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This is a side view of the long border.  It is now approaching its mad, chaotic crescendo.  Geraniums, knautia, roses, penstemons, astrantia and salvias all pushing and shoving to make an appearance centre stage.  I love this disorderly behaviour but every now and then creep in to put in a little essential staking.

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The sun was shining the wrong way when I took this photo but I hope you can get the sense of the lovely combination of salvia nemorosa and astrantia major. They are are dream together.

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This is penstemon ‘Firebird’.  I like the penstemons for taking on the baton of flowering from the alliums.

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In the greenhouse the first tomatoes have appeared.  But pride of place goes to the lettuce. Growing lettuce outside has always been hit and miss for me so this year I tried a few in the greenhouse.  I now have an awful lot of lettuce to eat, I am hoping the hot temperatures are not going to ruin it.

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My salvia ‘Amistad’ did not survive the winter or so I thought. But just days after buying three new plants I spotted shoots on two of the old ones.  I dug those up and moved them to a nursery bed where they are making slow but steady progress.  I might have some flowers by August.  In the meantime the new ones romped away and are looking dramatically sultry.  As I planted the new ones I snapped a stem but encouraged by everyone’s advice that salvia ‘Amistad’ cuttings are easy peasy I planted it up.  It took almost immediately so now I feel awash with these wonderful salvias.

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This fuschia is another small success.  It came with the garden and I spent the first few years saving it from the clutches of bindweed and couch grass. Once freed I gave it a judicious prune and this year it is flowering well and in much better shape.  Its a var. unk. to me but maybe someone can identify it.  I love the strong colours.

If you’d like to see some more Six On Saturday posts from other sixers then go along to The Propagator’s blog.  There is much that will inform and amuse!

 

 

Six On Saturday: Flattened

It was a week of hunkering down.  The water butts filled up impressively.  I then emptied them by filling up all the watering cans and then watering the greenhouse.  It was mad, crazy, wet.  I was happy from Monday to Wednesday, a little peeved by Thursday and downright fed up on Friday.  But the garden did need it.  I reviewed the damage: slugs and snails feasting on the lupins and flattened roses but most other things just soaked up the magic water.

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The flattened and rain soaked ‘Scepter’d Isle’.  The petals just fell off them as I deadheaded them.  The alchemilla mollis underneath was cut and joined the forlorn rosa ‘Darcy Bussell’ in a vase.  I was reminded of some beautifully crafted staking of roses at Waterperry gardens and again made a note to do better next year!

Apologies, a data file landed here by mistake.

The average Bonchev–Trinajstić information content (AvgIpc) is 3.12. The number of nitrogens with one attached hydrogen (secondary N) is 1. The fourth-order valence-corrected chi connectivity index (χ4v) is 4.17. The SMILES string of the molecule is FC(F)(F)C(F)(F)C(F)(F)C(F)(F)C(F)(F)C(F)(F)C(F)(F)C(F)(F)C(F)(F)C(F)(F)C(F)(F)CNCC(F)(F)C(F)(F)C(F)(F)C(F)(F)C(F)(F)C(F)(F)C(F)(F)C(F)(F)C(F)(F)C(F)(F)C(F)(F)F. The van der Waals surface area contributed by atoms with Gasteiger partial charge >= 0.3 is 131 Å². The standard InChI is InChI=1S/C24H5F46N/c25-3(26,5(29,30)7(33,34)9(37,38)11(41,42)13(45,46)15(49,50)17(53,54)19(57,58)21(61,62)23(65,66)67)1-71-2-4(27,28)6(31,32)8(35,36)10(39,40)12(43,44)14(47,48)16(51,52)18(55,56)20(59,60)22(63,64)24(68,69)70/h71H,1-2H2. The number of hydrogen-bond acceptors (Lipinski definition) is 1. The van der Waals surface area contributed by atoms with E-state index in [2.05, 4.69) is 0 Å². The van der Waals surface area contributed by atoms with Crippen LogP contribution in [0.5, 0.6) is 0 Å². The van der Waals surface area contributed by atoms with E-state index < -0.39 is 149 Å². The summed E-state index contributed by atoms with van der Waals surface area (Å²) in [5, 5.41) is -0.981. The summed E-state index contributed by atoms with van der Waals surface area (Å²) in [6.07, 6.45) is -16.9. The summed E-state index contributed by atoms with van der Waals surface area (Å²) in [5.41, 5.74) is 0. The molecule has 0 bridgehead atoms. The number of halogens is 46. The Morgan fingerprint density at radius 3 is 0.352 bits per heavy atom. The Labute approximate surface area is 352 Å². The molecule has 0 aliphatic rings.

Two

The collection of small plants I bought at the Finchley Horticulutral Society plant sale were short enought to withstand the rain, and positively thrived on it.  These are alchemilla mollis alpina, tellima grandiflora or fringe cups,  geranium ballerina and erinus alpinus, also delightfully known as fairy foxgloves.

Three

I was pleased to see a mistreated geranium had forgiven me.  ‘Ann Folkard’ was planted five years ago in the old house, moved around several times there, came to the new house and has been moved around several times again.  I hope it’s  in the right place now, I’m going let it stay for a while and see how it fairs.

Four

Just before the deluge arrived the ailing choysia left.  I now have that most desirable of garden commodities – open space.  I wish I had worked out the plan of what to do next first but the urge to remove the choysia was too strong.  Normally I would fill the space with annuals but I don’t think they will do well in this north facing border.  On the other hand it is at the western end and I do have two or three trays of annuals looking for a home.

Five

The much awaited melica altissima ‘Alba’ arrived.  The final piece in the shady north border planting.  Now it all has to knit together, the weeds are doing that rather better than the plants at the moment.  The climbing  hydrangea is making good progress but the first flowers on the geranium sanguineums were dashed to the ground by the rain.

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The small and dainty dianthus deltoides stood up to the rain.  They are about 18cms high and edge the border very well.

A little bit warmth would do very nicely now but dark clouds are looming again.  The weeds are growing upwards and the slugs are growing fat.  It is summer solstice next week so I am optimistically  expecting a change in the weather!  I think rain will be the word of the week for other SOSers.  Take a look at The Propagator’s blog to see how everyone faired.